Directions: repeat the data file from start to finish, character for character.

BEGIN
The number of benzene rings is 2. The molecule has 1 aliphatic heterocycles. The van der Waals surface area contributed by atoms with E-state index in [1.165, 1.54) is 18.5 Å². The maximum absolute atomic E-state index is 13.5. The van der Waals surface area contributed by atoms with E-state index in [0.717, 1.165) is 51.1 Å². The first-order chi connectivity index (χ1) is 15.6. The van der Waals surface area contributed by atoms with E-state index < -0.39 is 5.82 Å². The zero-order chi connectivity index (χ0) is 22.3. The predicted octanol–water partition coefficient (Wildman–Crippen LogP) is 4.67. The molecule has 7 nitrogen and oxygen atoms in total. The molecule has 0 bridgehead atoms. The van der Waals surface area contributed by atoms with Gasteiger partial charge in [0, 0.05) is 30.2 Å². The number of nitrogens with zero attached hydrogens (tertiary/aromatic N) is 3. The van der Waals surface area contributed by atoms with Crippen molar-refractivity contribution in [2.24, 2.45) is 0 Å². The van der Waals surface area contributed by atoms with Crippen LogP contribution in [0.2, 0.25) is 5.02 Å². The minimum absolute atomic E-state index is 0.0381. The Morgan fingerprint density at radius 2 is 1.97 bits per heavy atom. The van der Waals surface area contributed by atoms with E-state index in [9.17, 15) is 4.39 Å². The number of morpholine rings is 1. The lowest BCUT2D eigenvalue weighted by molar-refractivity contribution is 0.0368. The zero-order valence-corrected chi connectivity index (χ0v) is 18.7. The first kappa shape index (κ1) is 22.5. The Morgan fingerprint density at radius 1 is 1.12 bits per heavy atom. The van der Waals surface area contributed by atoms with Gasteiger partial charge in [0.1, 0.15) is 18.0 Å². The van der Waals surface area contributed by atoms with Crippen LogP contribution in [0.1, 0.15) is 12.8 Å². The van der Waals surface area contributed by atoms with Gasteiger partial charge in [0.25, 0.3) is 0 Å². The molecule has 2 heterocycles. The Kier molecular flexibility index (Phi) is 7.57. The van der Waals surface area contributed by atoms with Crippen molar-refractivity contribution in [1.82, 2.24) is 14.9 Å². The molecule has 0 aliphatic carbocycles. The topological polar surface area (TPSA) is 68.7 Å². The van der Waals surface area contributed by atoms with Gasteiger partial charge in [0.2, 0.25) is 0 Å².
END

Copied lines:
The number of benzene rings is 2. The molecule has 1 aliphatic heterocycles. The van der Waals surface area contributed by atoms with E-state index in [1.165, 1.54) is 18.5 Å². The maximum absolute atomic E-state index is 13.5. The van der Waals surface area contributed by atoms with E-state index in [0.717, 1.165) is 51.1 Å². The first-order chi connectivity index (χ1) is 15.6. The van der Waals surface area contributed by atoms with E-state index < -0.39 is 5.82 Å². The zero-order chi connectivity index (χ0) is 22.3. The predicted octanol–water partition coefficient (Wildman–Crippen LogP) is 4.67. The molecule has 7 nitrogen and oxygen atoms in total. The molecule has 0 bridgehead atoms. The van der Waals surface area contributed by atoms with Gasteiger partial charge in [0, 0.05) is 30.2 Å². The number of nitrogens with zero attached hydrogens (tertiary/aromatic N) is 3. The van der Waals surface area contributed by atoms with Crippen molar-refractivity contribution in [2.24, 2.45) is 0 Å². The van der Waals surface area contributed by atoms with Crippen LogP contribution in [0.2, 0.25) is 5.02 Å². The minimum absolute atomic E-state index is 0.0381. The Morgan fingerprint density at radius 2 is 1.97 bits per heavy atom. The van der Waals surface area contributed by atoms with E-state index in [9.17, 15) is 4.39 Å². The number of morpholine rings is 1. The lowest BCUT2D eigenvalue weighted by molar-refractivity contribution is 0.0368. The zero-order valence-corrected chi connectivity index (χ0v) is 18.7. The first kappa shape index (κ1) is 22.5. The Morgan fingerprint density at radius 1 is 1.12 bits per heavy atom. The van der Waals surface area contributed by atoms with Gasteiger partial charge in [0.1, 0.15) is 18.0 Å². The van der Waals surface area contributed by atoms with Crippen LogP contribution in [0.1, 0.15) is 12.8 Å². The van der Waals surface area contributed by atoms with Gasteiger partial charge in [0.25, 0.3) is 0 Å². The molecule has 2 heterocycles. The Kier molecular flexibility index (Phi) is 7.57. The van der Waals surface area contributed by atoms with Crippen molar-refractivity contribution in [1.82, 2.24) is 14.9 Å². The molecule has 0 aliphatic carbocycles. The topological polar surface area (TPSA) is 68.7 Å². The van der Waals surface area contributed by atoms with Gasteiger partial charge in [0.2, 0.25) is 0 Å².